The PYTHON_TARGETS variable is used whenever more than one Python implementation can be enabled at the same time. Therefore, it can list multiple interpreters.

The PYTHON_SINGLE_TARGET variable is used whenever only a single Python implementation can be enabled, and it takes precedence over PYTHON_TARGETS. It can list one implementation only.

By default, Python 2.7 and 3.2 are enabled, with Python 2.7 being used for packages not supporting multiple implementations. Those defaults can be overridden through specifying the relevant variables in make.conf. The following values can be used:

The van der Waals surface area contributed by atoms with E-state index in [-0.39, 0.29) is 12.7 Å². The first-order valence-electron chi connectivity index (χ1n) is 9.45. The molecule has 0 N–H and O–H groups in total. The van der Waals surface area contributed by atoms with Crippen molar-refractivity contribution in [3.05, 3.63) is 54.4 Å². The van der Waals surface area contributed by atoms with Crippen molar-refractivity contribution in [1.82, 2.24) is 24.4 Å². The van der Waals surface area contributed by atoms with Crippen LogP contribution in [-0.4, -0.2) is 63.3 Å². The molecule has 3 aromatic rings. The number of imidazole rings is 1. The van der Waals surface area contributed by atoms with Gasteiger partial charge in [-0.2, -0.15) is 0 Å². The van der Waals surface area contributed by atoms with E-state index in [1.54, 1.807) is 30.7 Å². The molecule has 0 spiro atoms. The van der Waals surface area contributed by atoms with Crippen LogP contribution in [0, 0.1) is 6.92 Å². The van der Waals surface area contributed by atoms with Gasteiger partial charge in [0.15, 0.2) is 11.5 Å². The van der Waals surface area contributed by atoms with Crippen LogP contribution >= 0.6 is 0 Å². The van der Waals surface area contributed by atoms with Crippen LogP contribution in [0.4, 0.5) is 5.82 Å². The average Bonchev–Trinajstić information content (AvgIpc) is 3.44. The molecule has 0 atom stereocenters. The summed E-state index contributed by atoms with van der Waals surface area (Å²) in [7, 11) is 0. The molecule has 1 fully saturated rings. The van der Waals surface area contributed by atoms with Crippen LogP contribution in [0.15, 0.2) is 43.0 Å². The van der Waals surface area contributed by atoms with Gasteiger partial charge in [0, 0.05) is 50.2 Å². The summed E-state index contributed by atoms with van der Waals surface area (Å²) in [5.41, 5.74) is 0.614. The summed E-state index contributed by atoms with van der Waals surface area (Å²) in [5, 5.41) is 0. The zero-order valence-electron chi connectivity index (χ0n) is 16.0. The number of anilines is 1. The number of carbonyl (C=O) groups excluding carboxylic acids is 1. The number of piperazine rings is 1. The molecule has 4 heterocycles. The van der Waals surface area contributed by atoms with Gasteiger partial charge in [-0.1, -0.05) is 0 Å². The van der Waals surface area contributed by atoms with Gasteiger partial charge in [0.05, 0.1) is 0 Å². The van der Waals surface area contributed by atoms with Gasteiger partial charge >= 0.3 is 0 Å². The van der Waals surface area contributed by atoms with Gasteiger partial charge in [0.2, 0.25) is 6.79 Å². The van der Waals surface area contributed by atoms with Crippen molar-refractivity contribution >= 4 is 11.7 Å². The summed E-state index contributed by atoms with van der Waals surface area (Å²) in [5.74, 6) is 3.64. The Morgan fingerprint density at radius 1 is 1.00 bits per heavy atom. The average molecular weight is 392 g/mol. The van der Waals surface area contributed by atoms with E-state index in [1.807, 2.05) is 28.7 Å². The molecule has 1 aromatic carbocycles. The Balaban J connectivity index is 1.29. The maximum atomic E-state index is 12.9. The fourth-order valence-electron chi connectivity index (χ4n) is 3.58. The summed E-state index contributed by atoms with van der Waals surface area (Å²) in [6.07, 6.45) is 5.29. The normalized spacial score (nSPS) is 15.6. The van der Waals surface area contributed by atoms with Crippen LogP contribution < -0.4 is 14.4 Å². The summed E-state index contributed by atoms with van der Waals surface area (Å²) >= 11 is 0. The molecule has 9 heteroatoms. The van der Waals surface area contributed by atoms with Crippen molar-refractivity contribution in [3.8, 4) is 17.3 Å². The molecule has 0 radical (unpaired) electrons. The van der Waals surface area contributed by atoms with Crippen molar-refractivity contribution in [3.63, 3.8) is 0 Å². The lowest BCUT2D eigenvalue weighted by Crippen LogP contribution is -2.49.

1. pythonX_Y for CPython X.Y;
  2. pypyX_Y for PyPy X.Y;
  3. jythonX_Y for Jython X.Y.

Code Listing 1.1: Example make.conf enabling Python 2.6, 2.7 and 3.2

PYTHON_TARGETS="python2_6 python2_7 python3_2"
PYTHON_SINGLE_TARGET="python2_7"

If it is necessary to change the enabled implementations for a single package, the expanded form of the USE flags can be used in package.use file:

Code Listing 1.2: Example package.use file enabling Python 3.1 on two packages

app-portage/flaggie python_targets_python3_1
net-libs/libproxy python_targets_python3_1 python_single_target_python3_1 -python_single_target_python2_7

Note: Please note that while setting the variables in make.conf overrides the default values, setting them in package.use only appends to the previous value. Therefore, it may be necessary to explicitly disable global or default values.